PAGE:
Because that’s where I see who I really am. Because I can look at my craft - the time and love I put into it -and think, “this is wholly, completely mine.” And I don’t care if it’s ugly or pretty. It’s just mine.
Five years ago, to mark my college graduation, I did one wild thing.
I coloured my hair.
I thought, why not? I’m a newly inducted young adult. I’m free. I’m paying for it with money I earned from my art. I can do whatever I want.
My parents and neighbours were surprised. My friends liked it.
(It inspired them to start colouring their hair too)
That dye job may not be pretty or ugly, but meant something.
It was the first time I made a decision
and crafted my body.
On my own terms.
Three years ago I tried makeup and skincare.
It started as a lowkey thing.
I don’t like maintenance. I don’t like to spend so much time putting on something and more time taking it off. I am also wary of change.
I got a few things anyway.
‘cause I wanted to make all these decisions on my body, and see if I like them.
(I did end up liking most)
Over time, slowly, I stopped feeing so divorced from my body.
I no longer saw it as something outside myself.
But as part of my body of work. A body, like my art and my stories, that I can craft my entire life. A body that can also reflect those same art and stories I care so much about.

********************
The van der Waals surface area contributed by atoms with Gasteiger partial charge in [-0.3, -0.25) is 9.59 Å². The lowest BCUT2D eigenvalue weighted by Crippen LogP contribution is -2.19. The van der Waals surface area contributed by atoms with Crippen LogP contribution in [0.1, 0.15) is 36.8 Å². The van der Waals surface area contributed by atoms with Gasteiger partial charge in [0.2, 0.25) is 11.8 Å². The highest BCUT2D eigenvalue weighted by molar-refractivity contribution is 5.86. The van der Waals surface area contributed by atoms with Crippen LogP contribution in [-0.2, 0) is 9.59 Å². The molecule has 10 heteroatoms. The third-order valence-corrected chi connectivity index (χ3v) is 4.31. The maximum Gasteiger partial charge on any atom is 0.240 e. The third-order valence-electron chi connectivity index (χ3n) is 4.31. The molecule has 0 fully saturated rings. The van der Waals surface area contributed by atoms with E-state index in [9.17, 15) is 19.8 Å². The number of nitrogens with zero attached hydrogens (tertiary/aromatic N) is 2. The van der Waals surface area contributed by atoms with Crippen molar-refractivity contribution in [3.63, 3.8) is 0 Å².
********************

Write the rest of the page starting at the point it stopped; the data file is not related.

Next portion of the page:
“Everything that I am and do is wholly, completely mine”
I don’t care if it’s ugly or pretty.
It’s just my body.
King of Many Faces and Many Names
Now, my friends, tell me:
have you, with your two eyes and two ears and one mouth, ever known a figure such that the world had never seen before
and never will again?
You may know him by one of his many faces and many names…
Zulkarnian, Alisaunder, Alexandri, Sikander…
He who travelled to the end of the world,
beyond the reach of all known wisdom.
He who ascended to heaven
and was called down by the angels.
He who descended into the ocean
and saw all the wonders of the deep.
He who was a son of man
son of god
son of nobody.
He who destroyed
and he who rebuilt.
He, who travelled to the water of life…
Brought to life
Hush now, my friends, and listen.
I’m only an heir
of a legacy, 2000 years young.
A protege of the poets and the artists
of many gods, and the one God,
from lands east and west.
Many-voices tongued and many-colours handed,
we weavers of wonder, recount
the many lives
and many deeds
of this man of monies.
Hush now, and listen closely,
to my story among stories,
of the king of many faces and many names…
Of Alexander the Great.